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Darlingtonia californica forma californica

Darlingtonia californica.jpg

Range: northern California to southern Oregon

Known as the cobra plant or cobra lily due to the uncanny appearance of a raised-up cobra, tongue flicking, D. californica is the only plant in the Sarraceniaceae family on the west coast where it thrives in coastal and mountainous seeps or creek shores with constantly moving cold water, particularly in rocky areas or ultramafic soils where other plants can’t grow. Pitchers can reach up to 90 cm in height (more often between 20-60 cm), largest during the early spring flush, and uniquely growing so that the front of the pitcher curves 180 degrees to face outward from the center. The top portion forms an overarching, bulbous hood covered in clear areoles that extend down the back of the pitcher a short ways, and underneath the front of the hood the opening curls into a collar within. A bifurcated, flaring “fishtail” or tongue extends down and outward, often curling toward the tapering tips so that they roll down and outward. Coloration varies from solid bright green or yellowish to various shades of red or purple flushed, even solid red; color is most concentrated on the upper pitcher or particularly on the tongue. In spring, tall stalks with distinct leafy bracts produce singular pendulous flowers up to 3” long, bearing 5 green to reddish tinged sepals that spread outward and 5 more light to deep red petals that hang down and press in against each other, creating a fully enclosed chamber save for small notches about 2/3 of the way toward the petal tips that produce small openings for pollinators to enter. The ovary is bell-shaped and shields the stigma underneath from falling pollen, requiring cross-pollination (though a certain pollinator has yet to be identified).

Unlike most pitchers in the family, the cobra lily regulates water in the pitcher and relies primarily on symbiotic organisms to digest its prey (including Metriocnemus edwardsii, a possible endemic to the pitchers, and the “slime mite” Sarraceniopus darlingtoniae) though it does produce at least one proteolytic enzyme of its own. In a somewhat unique growth pattern (at least as noted in cultivation), this species forms its first two leaves in a compass pattern facing north-south, and the second two east-west.

Cultivation: grow in a 1:1 sphagnum/perlite mix or well-aerated perlite/peat soil, kept very moist with cold or heavily oxygenated water (preferably both, though mountain forms may tolerate warmer water so long as it is well aerated). In the summer, keep the plant in the 60-80°F range (mountain forms more tolerant of high air temperatures than coastal forms). In winter as plants go dormant, place in a very cool location for a period of at least 3-5 months until spring returns. Seeds should preferably be fresh and very new seed can be sown on the soil surface without treatment, or to ensure germination submit to a 4-week minimum cold stratification. Grow in partial shade (not strongly recommended outside of providing cool conditions) to full sun, but keep pots shaded if possible to retain cool root conditions.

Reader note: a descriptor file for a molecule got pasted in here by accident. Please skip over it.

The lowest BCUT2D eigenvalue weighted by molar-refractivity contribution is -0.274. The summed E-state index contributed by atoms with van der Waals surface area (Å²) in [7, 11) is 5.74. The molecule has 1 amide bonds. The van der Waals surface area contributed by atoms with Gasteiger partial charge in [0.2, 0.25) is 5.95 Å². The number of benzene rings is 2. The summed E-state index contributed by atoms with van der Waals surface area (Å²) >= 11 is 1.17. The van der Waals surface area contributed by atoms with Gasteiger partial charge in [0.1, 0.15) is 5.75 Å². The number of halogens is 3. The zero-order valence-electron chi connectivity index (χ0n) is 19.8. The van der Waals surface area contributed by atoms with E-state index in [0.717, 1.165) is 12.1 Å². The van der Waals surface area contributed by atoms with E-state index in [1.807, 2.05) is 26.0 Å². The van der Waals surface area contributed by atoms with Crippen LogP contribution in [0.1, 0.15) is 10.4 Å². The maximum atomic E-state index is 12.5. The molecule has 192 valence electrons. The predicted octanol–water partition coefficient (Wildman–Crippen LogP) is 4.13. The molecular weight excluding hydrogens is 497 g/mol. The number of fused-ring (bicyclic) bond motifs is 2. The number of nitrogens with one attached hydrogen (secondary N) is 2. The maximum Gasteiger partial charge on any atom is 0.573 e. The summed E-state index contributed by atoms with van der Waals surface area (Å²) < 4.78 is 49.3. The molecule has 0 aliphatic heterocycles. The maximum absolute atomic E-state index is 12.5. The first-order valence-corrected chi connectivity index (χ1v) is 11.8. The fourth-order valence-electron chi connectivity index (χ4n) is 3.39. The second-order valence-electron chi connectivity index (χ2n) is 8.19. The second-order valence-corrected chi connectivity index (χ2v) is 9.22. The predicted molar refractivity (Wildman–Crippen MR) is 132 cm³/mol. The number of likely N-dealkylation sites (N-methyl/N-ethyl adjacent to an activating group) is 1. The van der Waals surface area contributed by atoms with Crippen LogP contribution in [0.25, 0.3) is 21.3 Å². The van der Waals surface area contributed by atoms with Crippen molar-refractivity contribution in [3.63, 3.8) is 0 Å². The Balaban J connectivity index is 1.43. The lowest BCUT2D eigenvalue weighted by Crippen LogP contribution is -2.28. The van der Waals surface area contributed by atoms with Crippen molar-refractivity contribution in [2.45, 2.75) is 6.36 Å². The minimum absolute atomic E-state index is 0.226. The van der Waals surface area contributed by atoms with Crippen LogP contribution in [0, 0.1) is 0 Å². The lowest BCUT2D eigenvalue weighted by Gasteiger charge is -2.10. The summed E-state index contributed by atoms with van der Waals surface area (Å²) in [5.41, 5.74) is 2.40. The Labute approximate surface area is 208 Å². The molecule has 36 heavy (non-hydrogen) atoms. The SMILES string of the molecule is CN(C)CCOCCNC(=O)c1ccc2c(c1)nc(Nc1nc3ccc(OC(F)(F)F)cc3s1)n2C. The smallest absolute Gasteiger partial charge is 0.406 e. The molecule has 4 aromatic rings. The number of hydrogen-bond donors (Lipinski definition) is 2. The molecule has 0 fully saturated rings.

Lifespan and reproduction: long-lived perennial. Reproduces naturally through seed and underground stoloniferous offshoots from the rhizome, but can be propagated via division or rhizome cuttings.

Darlingtonia californica 1.jpg

Though I have attempted growth of this plant several times, true success has yet to be reached due to this plant's finicky nature (I can't grow it outside because of how hot it is in summer and roots would surely roast, and indoors conditions often stagnate too much in the soil for them to be happy). This must be fixed soon though, as this is one genus that holds a special place for me (what a curious plant, to be carnivorous and look like my favorite animal to boot!). Cobra lilies aren't particularly difficult to start from seeds and keep around for some time, but care must be taken to encourage them into a healthy dormancy and keep conditions cool and aerated for them through their next season (and lots of light helps too of course). 

An interesting note about Darlingtonia is that, unlike many other carnivorous plants including their closest relatives, the first true leaf from these plants is a flat, lanceolate non-carnivorous leaf very similar in appearance to the cotyledons, and it's not until the second leaf that traps are regularly produced. This may be an ancient ontogenetic trait, inherited by this ancient genus but lost in its relatives, a callback to the non-carnivorous ancestors of the species. 

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